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Reflecting Telescopes
  • One advantage of the reflecting telescope over
    refracting telescopes is that mirrors can be made
    very large, which allows them to gather more
    light than lenses gather. Also mirrors are
    polished on the curved side, preventing light
    from entering the glass. Therefore, any flaws in
    the glass do not affect the light. A third
    advantage is that mirrors reflect all colors of
    light to the same place., while lenses focus
    different colors of light at slightly different
    distances. Reflecting telescopes thus allow all
    colors of light from an object to be seen in
    focus at the same time.

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51
Optical Telescopes and the Atmosphere
  • The light gathered by telescopes on Earth is
    affected by the atmosphere. Earths atmosphere
    causes starlight to shimmer and blur.
    Astronomers often place telescopes in dry areas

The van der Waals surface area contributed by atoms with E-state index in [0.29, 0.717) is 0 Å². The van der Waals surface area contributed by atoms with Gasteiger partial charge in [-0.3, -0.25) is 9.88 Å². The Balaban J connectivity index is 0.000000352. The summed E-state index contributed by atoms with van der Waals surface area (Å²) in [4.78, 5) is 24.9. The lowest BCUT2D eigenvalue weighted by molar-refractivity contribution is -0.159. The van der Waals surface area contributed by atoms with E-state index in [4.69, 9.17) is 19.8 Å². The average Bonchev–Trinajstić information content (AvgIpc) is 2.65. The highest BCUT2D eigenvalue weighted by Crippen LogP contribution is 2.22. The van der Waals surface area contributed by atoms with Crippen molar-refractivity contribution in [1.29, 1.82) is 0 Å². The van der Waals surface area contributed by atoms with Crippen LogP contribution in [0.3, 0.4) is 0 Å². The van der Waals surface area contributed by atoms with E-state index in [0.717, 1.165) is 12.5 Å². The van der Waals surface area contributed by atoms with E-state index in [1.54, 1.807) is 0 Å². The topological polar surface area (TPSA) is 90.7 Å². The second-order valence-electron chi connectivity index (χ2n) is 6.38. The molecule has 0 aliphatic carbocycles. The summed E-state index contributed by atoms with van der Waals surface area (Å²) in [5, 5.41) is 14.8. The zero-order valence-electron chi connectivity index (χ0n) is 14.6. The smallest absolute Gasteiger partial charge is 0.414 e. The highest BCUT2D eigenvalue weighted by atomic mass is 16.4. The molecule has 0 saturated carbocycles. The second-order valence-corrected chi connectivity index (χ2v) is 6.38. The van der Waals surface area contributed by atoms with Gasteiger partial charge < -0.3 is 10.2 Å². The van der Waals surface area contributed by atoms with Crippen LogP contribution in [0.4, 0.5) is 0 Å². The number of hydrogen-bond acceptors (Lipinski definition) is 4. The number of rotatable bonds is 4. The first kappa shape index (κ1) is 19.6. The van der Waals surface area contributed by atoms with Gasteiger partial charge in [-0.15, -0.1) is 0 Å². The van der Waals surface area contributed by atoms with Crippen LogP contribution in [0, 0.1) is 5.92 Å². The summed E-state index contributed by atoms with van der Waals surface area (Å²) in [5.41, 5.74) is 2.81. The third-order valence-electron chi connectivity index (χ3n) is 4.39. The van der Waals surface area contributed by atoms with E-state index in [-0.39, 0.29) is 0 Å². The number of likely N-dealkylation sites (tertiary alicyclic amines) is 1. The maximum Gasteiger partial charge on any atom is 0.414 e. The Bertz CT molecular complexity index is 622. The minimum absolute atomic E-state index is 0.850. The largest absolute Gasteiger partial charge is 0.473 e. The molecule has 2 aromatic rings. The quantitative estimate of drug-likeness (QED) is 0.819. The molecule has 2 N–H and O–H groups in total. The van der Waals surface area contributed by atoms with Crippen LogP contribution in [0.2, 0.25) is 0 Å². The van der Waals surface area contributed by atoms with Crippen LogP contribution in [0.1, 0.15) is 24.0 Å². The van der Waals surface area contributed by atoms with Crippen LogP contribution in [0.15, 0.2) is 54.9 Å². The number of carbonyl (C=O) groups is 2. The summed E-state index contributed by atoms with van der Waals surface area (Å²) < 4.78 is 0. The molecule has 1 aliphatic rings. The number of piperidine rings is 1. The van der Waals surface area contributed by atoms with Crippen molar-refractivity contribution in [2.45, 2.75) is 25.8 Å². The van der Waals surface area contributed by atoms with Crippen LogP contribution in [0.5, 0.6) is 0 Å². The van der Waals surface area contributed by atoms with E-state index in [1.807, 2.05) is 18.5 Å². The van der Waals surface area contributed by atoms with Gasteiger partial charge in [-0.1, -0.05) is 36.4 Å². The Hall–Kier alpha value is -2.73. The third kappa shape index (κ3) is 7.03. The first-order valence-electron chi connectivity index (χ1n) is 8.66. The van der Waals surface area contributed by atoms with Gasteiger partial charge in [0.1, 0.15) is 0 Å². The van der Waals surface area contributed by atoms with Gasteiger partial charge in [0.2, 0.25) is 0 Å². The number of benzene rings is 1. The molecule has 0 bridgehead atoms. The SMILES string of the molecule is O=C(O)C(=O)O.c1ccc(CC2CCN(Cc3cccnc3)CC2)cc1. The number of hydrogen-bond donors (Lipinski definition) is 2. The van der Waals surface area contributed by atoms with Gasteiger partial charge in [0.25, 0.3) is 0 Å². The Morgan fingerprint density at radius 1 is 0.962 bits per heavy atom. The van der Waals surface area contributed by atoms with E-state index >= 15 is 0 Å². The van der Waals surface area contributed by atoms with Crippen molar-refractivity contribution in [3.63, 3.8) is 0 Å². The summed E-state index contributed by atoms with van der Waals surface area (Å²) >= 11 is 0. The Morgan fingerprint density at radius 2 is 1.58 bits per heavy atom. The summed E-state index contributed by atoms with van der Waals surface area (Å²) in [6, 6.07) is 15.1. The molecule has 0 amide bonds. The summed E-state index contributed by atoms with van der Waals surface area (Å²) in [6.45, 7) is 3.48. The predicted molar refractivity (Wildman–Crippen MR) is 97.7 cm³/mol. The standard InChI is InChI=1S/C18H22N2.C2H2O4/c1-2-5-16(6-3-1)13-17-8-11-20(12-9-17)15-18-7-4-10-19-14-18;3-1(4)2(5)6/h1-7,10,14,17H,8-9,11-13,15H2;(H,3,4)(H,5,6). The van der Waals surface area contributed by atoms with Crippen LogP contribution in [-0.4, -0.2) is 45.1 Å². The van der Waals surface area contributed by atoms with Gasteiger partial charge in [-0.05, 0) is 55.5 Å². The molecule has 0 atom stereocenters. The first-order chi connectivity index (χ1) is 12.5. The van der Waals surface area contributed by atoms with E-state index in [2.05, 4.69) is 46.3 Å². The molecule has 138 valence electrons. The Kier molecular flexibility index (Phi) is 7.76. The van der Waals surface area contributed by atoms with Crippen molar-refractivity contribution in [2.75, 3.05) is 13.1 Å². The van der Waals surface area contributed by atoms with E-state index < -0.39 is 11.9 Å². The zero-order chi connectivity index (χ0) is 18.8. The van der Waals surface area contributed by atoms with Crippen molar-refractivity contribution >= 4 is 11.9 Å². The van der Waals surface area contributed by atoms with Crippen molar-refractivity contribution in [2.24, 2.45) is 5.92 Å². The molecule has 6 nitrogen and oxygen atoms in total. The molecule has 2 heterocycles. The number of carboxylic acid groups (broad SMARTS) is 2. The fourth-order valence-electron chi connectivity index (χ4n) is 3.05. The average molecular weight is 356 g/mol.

to avoid water vapor in the air. Mountaintops
    are also good places to use a telescope because
    the air is thinner at higher elevations. The
    fact that air pollution, and light pollution are
    generally lower on mountaintops also increase the
    visibility of stars.

52
Optical Telescopes in Space!
  • To avoid interference by the atmosphere
    altogether, scientists have put telescopes in
    space. Although the mirror of the Hubble Space
    Telescope is only 2.4 m across, the optical
    telescope produces images that are as good or
    better than any images produced by optical
    telescopes on Earth.

53
Science Bloopers
  • When the Hubble Space Telescope was deployed in
    1990, it became immediately apparent that the
    telescope was not operating correctly images
    transmitted back to Earth were unfortunately
    blurred. It was discovered that there was a
    minute flaw in the telescopes main mirror. The
    mirror had been grounded about 0.0002 cm (about
    1/50 the width of a human hair) flatter than it
    should have been. Although much of the image
    distortion was corrected with computer
    processing, the telescope was much less powerful
    than originally hoped. During a 1993 repair